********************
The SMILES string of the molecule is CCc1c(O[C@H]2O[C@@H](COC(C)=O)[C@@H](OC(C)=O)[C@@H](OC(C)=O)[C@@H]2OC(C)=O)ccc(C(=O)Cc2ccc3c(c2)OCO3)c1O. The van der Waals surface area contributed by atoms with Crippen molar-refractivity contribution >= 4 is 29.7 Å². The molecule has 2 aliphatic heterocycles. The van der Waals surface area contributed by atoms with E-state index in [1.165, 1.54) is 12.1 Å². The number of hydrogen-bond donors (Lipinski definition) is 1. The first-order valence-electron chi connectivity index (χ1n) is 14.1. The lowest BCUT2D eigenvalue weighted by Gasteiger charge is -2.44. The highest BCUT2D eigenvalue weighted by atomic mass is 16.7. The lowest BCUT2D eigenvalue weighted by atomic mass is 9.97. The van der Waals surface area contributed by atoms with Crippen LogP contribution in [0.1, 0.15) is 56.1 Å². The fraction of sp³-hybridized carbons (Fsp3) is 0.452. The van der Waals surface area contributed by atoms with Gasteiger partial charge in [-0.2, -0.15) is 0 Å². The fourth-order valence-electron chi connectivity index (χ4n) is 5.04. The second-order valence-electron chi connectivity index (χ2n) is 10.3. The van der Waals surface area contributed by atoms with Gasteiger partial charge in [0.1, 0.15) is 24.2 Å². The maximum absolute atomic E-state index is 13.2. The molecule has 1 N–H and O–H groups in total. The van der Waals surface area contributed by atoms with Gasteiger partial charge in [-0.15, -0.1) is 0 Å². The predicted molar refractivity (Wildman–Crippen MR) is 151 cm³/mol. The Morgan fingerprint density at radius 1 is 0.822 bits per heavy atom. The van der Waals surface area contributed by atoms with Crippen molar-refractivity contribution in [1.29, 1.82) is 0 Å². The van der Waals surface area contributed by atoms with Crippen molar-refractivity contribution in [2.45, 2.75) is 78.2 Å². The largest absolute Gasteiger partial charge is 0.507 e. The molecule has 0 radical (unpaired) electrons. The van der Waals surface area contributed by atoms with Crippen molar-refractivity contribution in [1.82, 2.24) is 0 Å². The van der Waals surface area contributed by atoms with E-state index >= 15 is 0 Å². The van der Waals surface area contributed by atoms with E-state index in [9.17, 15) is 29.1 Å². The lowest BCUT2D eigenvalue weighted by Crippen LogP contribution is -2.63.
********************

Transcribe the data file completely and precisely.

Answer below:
The SMILES string of the molecule is CCc1c(O[C@H]2O[C@@H](COC(C)=O)[C@@H](OC(C)=O)[C@@H](OC(C)=O)[C@@H]2OC(C)=O)ccc(C(=O)Cc2ccc3c(c2)OCO3)c1O. The van der Waals surface area contributed by atoms with Crippen molar-refractivity contribution >= 4 is 29.7 Å². The molecule has 2 aliphatic heterocycles. The van der Waals surface area contributed by atoms with E-state index in [1.165, 1.54) is 12.1 Å². The number of hydrogen-bond donors (Lipinski definition) is 1. The first-order valence-electron chi connectivity index (χ1n) is 14.1. The lowest BCUT2D eigenvalue weighted by Gasteiger charge is -2.44. The highest BCUT2D eigenvalue weighted by atomic mass is 16.7. The lowest BCUT2D eigenvalue weighted by atomic mass is 9.97. The van der Waals surface area contributed by atoms with Crippen LogP contribution in [0.1, 0.15) is 56.1 Å². The fraction of sp³-hybridized carbons (Fsp3) is 0.452. The van der Waals surface area contributed by atoms with Gasteiger partial charge in [-0.2, -0.15) is 0 Å². The fourth-order valence-electron chi connectivity index (χ4n) is 5.04. The second-order valence-electron chi connectivity index (χ2n) is 10.3. The van der Waals surface area contributed by atoms with Gasteiger partial charge in [0.1, 0.15) is 24.2 Å². The maximum absolute atomic E-state index is 13.2. The molecule has 1 N–H and O–H groups in total. The van der Waals surface area contributed by atoms with Gasteiger partial charge in [-0.15, -0.1) is 0 Å². The predicted molar refractivity (Wildman–Crippen MR) is 151 cm³/mol. The Morgan fingerprint density at radius 1 is 0.822 bits per heavy atom. The van der Waals surface area contributed by atoms with Crippen molar-refractivity contribution in [1.29, 1.82) is 0 Å². The van der Waals surface area contributed by atoms with Crippen molar-refractivity contribution in [2.45, 2.75) is 78.2 Å². The largest absolute Gasteiger partial charge is 0.507 e. The molecule has 0 radical (unpaired) electrons. The van der Waals surface area contributed by atoms with Crippen molar-refractivity contribution in [1.82, 2.24) is 0 Å². The van der Waals surface area contributed by atoms with E-state index >= 15 is 0 Å². The van der Waals surface area contributed by atoms with E-state index in [9.17, 15) is 29.1 Å². The lowest BCUT2D eigenvalue weighted by Crippen LogP contribution is -2.63.